Floor press detail

Discussion in 'Strength & Conditioning Discussion' started by SingleDoubleGuy, Mar 24, 2008.

  1. SingleDoubleGuy

    SingleDoubleGuy White Belt

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    Hi guys, I asked that question in another thread but it got lost. So here is a dedicated thread:

    I have a question about floor presses:

    I tried them today for the very first time and I wonder if I should relax when the elbows touch the floor or if I should keep everything tight.

    I tried both,

    1) relaxing lats, chest and shoulders. Just resting the weight on my forearms, then contracting everything and press out. Feels like a box squat technique - release and contract... I can stabilize two plates without feeling uncomfortable, but I wonder if this is healthy when using more weight. It felt a little awkward being relaxed and feel the weight pushing down on my forearm bones.

    and

    2) going down, touch the ground slightly with elbows, keep everything tight and press out (of course, that feels easier than 1))

    I am grateful for any input.
     
  2. ChaseT.

    ChaseT. Banned Banned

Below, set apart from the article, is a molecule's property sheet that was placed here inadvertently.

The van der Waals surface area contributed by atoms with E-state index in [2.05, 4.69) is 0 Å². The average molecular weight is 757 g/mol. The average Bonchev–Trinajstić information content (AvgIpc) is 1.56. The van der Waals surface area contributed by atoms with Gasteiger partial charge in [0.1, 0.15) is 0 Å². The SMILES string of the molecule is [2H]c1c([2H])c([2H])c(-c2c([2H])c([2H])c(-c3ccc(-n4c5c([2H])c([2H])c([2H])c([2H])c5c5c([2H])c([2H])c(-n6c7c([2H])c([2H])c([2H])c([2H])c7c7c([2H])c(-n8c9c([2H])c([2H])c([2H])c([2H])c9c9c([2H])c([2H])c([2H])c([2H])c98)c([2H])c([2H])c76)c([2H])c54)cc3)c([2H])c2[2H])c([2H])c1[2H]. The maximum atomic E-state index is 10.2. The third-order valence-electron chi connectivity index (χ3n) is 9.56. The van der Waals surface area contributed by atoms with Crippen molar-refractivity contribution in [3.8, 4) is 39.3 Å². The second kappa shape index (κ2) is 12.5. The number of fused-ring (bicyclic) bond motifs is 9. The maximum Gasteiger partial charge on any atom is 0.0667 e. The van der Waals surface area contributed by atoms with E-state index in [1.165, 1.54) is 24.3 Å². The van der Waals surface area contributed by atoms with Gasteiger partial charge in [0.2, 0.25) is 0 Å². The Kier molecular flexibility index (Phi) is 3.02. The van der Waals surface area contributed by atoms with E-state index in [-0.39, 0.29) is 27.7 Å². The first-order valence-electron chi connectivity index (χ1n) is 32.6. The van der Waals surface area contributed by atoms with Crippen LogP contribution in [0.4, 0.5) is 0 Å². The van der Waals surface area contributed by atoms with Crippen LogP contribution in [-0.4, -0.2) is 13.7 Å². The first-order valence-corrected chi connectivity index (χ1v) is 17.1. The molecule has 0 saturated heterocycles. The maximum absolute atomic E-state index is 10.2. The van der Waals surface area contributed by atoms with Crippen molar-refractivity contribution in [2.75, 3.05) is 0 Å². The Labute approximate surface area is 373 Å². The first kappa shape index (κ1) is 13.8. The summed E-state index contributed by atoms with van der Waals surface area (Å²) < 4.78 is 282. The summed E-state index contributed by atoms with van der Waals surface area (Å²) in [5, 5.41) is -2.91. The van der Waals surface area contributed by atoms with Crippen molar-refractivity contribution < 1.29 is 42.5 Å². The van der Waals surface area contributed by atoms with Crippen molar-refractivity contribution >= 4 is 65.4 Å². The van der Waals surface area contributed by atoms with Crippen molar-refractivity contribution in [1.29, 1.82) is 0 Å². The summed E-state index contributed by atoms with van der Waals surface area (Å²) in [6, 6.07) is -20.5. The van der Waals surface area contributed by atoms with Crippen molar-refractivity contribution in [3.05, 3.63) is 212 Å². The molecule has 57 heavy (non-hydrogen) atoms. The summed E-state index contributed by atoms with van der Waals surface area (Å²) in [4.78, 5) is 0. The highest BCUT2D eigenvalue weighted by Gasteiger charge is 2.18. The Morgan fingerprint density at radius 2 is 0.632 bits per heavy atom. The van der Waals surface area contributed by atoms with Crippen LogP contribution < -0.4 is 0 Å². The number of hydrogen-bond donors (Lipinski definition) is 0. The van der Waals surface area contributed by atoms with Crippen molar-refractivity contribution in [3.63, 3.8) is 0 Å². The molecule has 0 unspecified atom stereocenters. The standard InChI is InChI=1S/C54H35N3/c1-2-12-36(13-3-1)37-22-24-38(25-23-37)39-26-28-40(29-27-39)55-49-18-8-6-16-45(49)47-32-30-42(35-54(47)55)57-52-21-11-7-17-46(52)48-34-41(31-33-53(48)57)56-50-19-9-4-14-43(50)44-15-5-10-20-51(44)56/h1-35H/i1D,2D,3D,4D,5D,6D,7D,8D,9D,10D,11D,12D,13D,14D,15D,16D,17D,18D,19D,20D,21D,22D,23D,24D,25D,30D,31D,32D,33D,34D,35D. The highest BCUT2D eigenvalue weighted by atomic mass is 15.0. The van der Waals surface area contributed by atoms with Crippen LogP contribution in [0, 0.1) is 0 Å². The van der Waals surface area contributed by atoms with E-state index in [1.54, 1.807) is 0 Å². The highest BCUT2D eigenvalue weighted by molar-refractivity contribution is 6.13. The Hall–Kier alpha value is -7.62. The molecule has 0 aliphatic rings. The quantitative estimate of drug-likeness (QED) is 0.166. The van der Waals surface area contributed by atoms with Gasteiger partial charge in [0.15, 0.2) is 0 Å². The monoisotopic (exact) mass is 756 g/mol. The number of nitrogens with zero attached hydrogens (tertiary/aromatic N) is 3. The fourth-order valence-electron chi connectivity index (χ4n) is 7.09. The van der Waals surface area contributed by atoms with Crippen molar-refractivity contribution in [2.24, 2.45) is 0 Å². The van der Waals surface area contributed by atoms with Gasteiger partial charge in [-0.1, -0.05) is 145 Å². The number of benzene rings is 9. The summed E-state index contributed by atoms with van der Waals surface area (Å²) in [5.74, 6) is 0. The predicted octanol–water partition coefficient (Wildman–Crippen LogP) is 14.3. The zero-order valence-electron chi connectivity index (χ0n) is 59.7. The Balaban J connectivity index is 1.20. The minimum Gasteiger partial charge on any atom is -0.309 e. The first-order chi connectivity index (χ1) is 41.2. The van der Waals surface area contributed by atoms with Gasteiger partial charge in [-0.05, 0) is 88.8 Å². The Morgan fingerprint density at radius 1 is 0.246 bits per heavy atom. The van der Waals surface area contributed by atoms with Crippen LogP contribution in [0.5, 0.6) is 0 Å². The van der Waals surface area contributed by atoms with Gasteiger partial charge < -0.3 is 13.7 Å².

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    Maintain the tightness.
     
  3. Richard Emling

    Richard Emling Black Belt Professional Fighter

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    i would think stay tight but im not an expert
     
  4. Donut62

    Donut62 Black Belt

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    As I said before to your other question, you need to learn to stay tight throughout a bench press. Relaxing at the bottom would just make a bad habit.
     
  5. BJJ in Chicago

    BJJ in Chicago Livin' la vida bomba

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    i'm planning to start adding in floor press into my workouts so this was really informative. floor press seems to be a very functional movement for grappling.
     
  6. joshetc

    joshetc butthole hurts from teh gay

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    The last thing you want is to lose control of the weight during a floor press. You should remain tight through the entire lift.
     
  7. SingleDoubleGuy